Tuesday 15 October 2019

Dermo adds weight to Dubs bench press

Jim's marquee subs used to haunt rivals - not any more

Cormac Costello in action for Dublin against Cork during the All-Ireland SFC quarter-final Phase 1 match at Croke Park.
Cormac Costello in action for Dublin against Cork during the All-Ireland SFC quarter-final Phase 1 match at Croke Park.

Diarmuid Connolly is back, that much is known. What has yet to be deciphered is how profound a role he will be asked to play over the coming weeks of the 'Super 8s' and beyond.

After all, here is a 32-year-old forward who hasn't started a championship match since June 2017; whose last SFC cameo came in that year's All-Ireland final; whose last league appearance came off the bench away to Mayo in February '18; who hasn't even been part of an inter-county panel since leaving the Sky Blue fold soon after.

To actually see Connolly's name in the match programme this Saturday, when a wounded Roscommon come to Croke Park, would appear unlikely.

On the presumption that Dublin have already qualified for the All-Ireland semi-finals by the time they rock up to Healy Park on the August Bank Holiday weekend, maybe there could be a window of opportunity for Jim Gavin to include the prodigal prince of Marino among his match-day 26.

Either way, the presumption must be that - initially at least - if Connolly is to have a discernible impact on Dublin's Drive for Five, it will be as an impact sub.

Safety net

And maybe that's no bad thing ... because the four-in-a-row champions might actually need a genuine super-sub once the Sam Maguire bar is raised and the safety net removed next month.

A few months back, in the preamble to championship, all the talk was that Dublin's potential Achilles heal might be located in a full-back line susceptible to aerial assault.

To date, there has been little evidence to support this assertion. Luke Connolly's second-half penalty for Cork last Saturday (which stemmed from running hard at the Dublin defence, not route one) was the only goal conceded in their four SFC outings to date.

Maybe that supposed vulnerability might yet be exposed by Tyrone (in Omagh) or by Donegal, Kerry or whoever at the semi-final stage.

In the meantime, observers have started to wonder if Dublin might ultimately be caught by another unrelated weak link - a bench that has long been lauded as one of their greatest strengths under Gavin?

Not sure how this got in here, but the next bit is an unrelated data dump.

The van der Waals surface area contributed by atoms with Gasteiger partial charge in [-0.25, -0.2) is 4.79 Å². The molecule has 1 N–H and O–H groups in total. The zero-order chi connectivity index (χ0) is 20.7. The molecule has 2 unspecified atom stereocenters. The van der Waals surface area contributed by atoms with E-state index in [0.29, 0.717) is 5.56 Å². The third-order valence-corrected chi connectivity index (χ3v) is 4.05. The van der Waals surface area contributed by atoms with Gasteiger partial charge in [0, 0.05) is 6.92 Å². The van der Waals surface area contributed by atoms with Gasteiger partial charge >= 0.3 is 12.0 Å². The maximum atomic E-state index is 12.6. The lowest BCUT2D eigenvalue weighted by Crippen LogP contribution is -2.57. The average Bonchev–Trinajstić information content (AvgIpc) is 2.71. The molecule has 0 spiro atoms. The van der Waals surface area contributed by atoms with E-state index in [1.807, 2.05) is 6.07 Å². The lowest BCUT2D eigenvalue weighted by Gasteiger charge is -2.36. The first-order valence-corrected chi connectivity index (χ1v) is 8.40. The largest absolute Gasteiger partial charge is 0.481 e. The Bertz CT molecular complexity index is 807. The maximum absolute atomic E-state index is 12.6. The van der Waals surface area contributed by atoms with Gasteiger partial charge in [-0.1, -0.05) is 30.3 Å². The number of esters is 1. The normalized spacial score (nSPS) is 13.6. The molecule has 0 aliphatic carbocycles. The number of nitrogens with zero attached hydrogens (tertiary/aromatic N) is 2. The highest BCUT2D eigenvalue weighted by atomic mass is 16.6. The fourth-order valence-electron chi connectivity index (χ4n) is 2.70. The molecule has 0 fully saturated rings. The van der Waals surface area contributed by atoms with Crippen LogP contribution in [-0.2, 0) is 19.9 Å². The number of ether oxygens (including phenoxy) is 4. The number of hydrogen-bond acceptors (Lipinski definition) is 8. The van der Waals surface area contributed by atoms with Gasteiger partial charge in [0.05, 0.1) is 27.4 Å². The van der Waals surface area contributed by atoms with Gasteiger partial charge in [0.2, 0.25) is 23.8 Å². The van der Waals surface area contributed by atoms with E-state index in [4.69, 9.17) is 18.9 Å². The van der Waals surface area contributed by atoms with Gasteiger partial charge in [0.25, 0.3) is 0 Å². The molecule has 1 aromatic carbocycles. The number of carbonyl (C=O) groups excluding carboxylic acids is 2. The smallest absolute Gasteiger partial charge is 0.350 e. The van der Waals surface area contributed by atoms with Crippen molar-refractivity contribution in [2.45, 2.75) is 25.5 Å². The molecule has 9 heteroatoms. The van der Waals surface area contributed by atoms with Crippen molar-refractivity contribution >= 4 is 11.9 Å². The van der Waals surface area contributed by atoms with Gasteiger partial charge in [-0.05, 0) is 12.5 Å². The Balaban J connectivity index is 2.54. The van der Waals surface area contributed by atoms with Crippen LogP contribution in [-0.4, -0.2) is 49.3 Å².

So far this summer, Dean Rock has been the star turn of Dublin's back-up brigade, shooting 0-9 (four from play) despite only spending 52 minutes, injury-time included, on the pitch.

But it's fair to surmise that Rock only found himself on the bench in the first place because of an earlier injury that KO'd his involvement against Louth and Kildare. Now, back to full fitness and back in the scoring groove, he might well reclaim his old starting berth.

Talk of a Rock recall have been fuelled by a form dip from Cormac Costello, who has failed to sustain his back-to-back brilliance (against Louth and Kildare) and was duly replaced against Meath and Cork.

In this scenario, it's conceivable that Costello could return to his super-sub role of old. Freed from free-taking responsibilities, he might even rediscover his early-season sparkle.

But who else - bar Rock or Costello - might deliver timely scoring impetus off the bench?

Of the 2-13 contributed by Dublin subs, Rock has delivered 0-9. The two goals were scored by Michael Darragh Macauley and Philly McMahon, at a time when their Louth mis-match had long since morphed into a turkey shoot.

Neither is a forward and, besides, both of these veterans started against Cork at the weekend.

The forward subs listed against Cork were Rock, Paddy Small and Kevin McManamon (who all finished the game), Paddy Andrews and Eoghan O'Gara.

McManamon has been confined to one converted free during his three cameo appearances. It's a far cry from when Kevin Mac was at the vanguard of Dublin's renowned bench press: the player's place in Sky Blue football lore has been enshrined by his late-summer goalscoring heroics, most memorably in the 2011 All-Ireland final, 2013 semi-final (both against Kerry), 2015 semi-final draw and replay (against Mayo).

Then again, McManamon will turn 33 in December.

The flip side is that Connolly is just seven months younger - and even before opting off the panel, his game-time in blue since the start of 2017 had been fitful.

Yet with Paul Flynn in retirement and Connolly such a versatile Plan B option, a half-forward ball-winner and ball-carrier, visionary playmaker and finisher to boot, his surprise comeback could fill a void that previously didn't even exist.

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